But I’m just a math/science/PE/etc. teacher. What can I do? Racism is baked into schools – our curriculum, our policies, our hiring preferences, the overwhelmingly white voices we feature as experts and leaders, students’ hierarchical social experiences – it’s everywhere. Regardless of your role in the school, there is no shortage of material to examine under an antiracist lens, and to correct.

Antiracism resources to get you started:  

Culturally-Responsive Curriculum Scorecard

Tool For Selecting Anti-Biased Texts

Social Justice Standards

Antiracist Resources for Young Children

List of Anti-Racism Articles, Books, Movies, Podcasts, and More

What White People Can Do for Racial Justice

Anti-Racism Resources Curated for Language Arts Teachers

The Invisible Knapsack of Privilege Part II: Heterosexual & Cisgender Privilege

Follow Me on Twitter @msmeadowstweets

Almost three decades ago, Peggy McIntosh published her now-legendary piece on White Privilege[1]. McIntosh likened white privilege to an invisible knapsack of advantages that white people carry with them, listing a selection from the abundance of everyday rights withheld from people of colour. This post is the second of two parts, in honour of McIntosh’s birthday this month. The first addresses the ethnic privilege I carried as a student growing up in international schools. This piece considers a few of the many ways that I benefitted from my invisible knapsack of heterosexual and cisgender privilege as a student in international schools:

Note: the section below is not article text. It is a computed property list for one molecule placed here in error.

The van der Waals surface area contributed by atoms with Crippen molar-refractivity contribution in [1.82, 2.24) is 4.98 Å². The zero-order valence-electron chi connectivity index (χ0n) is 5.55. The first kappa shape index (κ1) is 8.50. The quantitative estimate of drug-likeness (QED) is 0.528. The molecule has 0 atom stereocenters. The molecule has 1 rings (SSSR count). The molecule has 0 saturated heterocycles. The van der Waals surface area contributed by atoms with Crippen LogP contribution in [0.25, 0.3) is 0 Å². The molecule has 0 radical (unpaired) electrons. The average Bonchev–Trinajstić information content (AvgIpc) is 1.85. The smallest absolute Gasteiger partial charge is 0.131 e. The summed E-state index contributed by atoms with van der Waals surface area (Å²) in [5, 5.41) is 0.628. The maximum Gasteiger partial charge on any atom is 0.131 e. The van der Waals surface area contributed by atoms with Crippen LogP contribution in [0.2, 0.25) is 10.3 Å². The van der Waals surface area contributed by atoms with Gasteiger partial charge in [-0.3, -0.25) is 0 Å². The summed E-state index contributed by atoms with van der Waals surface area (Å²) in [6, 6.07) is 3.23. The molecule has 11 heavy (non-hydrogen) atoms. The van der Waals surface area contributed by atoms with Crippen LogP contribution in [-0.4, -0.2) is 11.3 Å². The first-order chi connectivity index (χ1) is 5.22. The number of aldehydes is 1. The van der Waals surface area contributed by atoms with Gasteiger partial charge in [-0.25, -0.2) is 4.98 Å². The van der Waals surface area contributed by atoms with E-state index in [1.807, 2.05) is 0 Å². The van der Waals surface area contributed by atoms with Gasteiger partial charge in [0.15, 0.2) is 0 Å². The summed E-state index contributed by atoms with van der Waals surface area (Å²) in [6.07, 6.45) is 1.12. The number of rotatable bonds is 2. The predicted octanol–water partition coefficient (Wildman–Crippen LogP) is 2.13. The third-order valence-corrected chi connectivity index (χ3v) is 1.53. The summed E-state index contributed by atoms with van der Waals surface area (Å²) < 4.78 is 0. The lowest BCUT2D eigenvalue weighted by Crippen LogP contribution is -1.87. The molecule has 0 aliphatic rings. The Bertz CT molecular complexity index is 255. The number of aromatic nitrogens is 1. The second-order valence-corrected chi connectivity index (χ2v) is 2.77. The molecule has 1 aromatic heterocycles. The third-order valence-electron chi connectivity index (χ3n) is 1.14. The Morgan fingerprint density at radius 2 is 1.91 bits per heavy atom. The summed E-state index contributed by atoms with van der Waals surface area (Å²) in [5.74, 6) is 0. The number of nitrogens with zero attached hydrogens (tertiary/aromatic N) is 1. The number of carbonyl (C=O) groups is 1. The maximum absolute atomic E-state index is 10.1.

1. I was free from concern that a teacher or classmate would misgender me.
  2. I never had to worry that a teacher would deadname me while taking attendance.
  3. The standardized tests that pre-entered our personal information always checked the box that corresponded with my gender identity.
  4. I could be certain that both anatomy and relationships similar to mine would be discussed in sexual education lessons.
  5. I could enjoy the playground and other common campus spaces without worry that I would be the target of verbal or physical harassment because of my sexual orientation or gender identity.
  6. I didn’t have to come out to anybody.
  7. I could attend dances and school functions with my boyfriend, unquestioned.
  8. I could audition for a part in a play or try out for an athletic team without being asked to discuss my gender.
  9. I was able to use the school bathroom that corresponded with my gender identity.
  10. I was never assigned entire reading lists with characters and plots that completely ignored or invalidated romantic relationships like mine.

How do you see heterosexual and cisgender privilege playing out in international schools today?

[1] McIntosh, P. (1998). Unpacking the invisible knapsack. In P.S. Rothenberg (Ed.), Race, class, and gender in the United States, p. 165-169. New York, NY: St. Martin’s Press.

The Invisible Knapsack of Privilege Part I: Ethnic Privilege

Follow Me on Twitter @msmeadowstweets